and the college money grows all around

After hearing an NPR program about young people and savings, I joined the “Your Money and Life” Facebook group that NPR created to provide assistance and encouragement to young adults who are venturing into investments. Though I can’t say I’ve learned much from the group yet, post notifications have been a helpful reminder to keep me investment-oriented.

For the month of December they created a pledge to open 529s by the end of the year. It happens that I was looking into my state 529 college savings plan prior to that and had planned to open accounts for my kids with the money that they received as gifts from Christmas. In fact, I had been accumulating this money in my personal savings account for my son with no place else to put it, so I finally made the move to invest it in college funds.

It seems to me (a novice) that the MN College Savings Plan has low fees and a good range of investment options. I selected managed accounts based on their ages. I have heard that managing your own accounts is the way to go to save more money, but my style is to contribute and look at it very little until it is time to make a withdrawal.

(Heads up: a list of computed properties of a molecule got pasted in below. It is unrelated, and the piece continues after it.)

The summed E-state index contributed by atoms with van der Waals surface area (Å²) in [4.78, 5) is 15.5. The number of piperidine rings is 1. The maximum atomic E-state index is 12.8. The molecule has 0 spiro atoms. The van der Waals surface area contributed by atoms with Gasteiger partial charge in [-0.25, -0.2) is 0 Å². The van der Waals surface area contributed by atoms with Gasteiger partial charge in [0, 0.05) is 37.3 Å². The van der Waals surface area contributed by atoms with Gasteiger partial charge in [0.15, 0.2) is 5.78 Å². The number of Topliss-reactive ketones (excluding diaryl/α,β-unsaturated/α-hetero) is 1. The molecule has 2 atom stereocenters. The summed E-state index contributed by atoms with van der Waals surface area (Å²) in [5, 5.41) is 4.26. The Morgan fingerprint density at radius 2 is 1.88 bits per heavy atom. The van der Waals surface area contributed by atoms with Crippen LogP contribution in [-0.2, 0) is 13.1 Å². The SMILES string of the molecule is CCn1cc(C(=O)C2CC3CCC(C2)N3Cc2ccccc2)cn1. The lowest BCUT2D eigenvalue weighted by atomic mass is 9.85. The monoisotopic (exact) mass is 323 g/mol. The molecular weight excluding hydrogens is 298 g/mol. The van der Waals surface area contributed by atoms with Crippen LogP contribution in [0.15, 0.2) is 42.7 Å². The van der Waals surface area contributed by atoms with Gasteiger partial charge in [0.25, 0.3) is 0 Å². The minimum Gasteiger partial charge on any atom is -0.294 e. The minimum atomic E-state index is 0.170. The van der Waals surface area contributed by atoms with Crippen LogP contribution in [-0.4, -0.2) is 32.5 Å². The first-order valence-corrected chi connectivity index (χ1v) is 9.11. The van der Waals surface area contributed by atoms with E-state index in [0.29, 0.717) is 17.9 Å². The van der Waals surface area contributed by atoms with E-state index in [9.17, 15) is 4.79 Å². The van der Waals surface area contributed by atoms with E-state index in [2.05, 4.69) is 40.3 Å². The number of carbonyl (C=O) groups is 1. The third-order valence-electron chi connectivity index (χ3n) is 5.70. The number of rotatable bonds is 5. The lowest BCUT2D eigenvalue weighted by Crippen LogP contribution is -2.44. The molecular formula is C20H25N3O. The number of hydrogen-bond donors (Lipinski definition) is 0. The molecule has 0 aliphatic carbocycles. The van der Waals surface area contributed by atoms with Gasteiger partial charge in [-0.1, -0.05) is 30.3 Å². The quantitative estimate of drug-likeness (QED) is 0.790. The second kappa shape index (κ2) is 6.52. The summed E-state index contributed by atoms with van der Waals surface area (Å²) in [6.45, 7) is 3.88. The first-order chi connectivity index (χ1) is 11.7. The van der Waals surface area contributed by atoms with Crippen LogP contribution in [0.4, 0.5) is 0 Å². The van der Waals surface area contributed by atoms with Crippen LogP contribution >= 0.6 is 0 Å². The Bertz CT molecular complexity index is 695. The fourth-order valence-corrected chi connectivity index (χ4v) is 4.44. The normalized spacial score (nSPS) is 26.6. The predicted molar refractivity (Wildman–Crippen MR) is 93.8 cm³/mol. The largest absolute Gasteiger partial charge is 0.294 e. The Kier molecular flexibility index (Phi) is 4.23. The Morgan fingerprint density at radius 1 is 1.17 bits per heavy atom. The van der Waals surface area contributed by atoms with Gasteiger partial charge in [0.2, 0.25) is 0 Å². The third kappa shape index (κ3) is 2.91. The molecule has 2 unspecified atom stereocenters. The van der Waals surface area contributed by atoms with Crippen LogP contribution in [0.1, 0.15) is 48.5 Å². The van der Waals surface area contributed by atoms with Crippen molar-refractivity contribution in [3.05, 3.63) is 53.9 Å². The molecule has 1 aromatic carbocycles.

While education is a high priority for my husband and I, we don’t intend to pay for our sons’ full tuition. Saving that much is probably not even possible for us right now. Instead, I started the 529s to invest what money is gifted to them throughout their childhoods in the hopes that it will grow. Minnesota 529s were a great option for this because the minimum amount to start an account is $25 and the contribution minimum is also only $25. Plus, they make gift contributions easy, so I am hoping that their grandparents will get on board with helping them save rather than giving so many toy gifts.

And it’s now that time of year. Tax time. The suggestion on the original radio program was to take whatever return you receive and open a retirement account. While I contribute to one through my employer, my husband hasn’t started one yet. Whatever amount we get back will be going into an investment account which he will continue to contribute to monthly. Fingers crossed our return will be sizable, but even if it’s not, it’s a move in the right direction.

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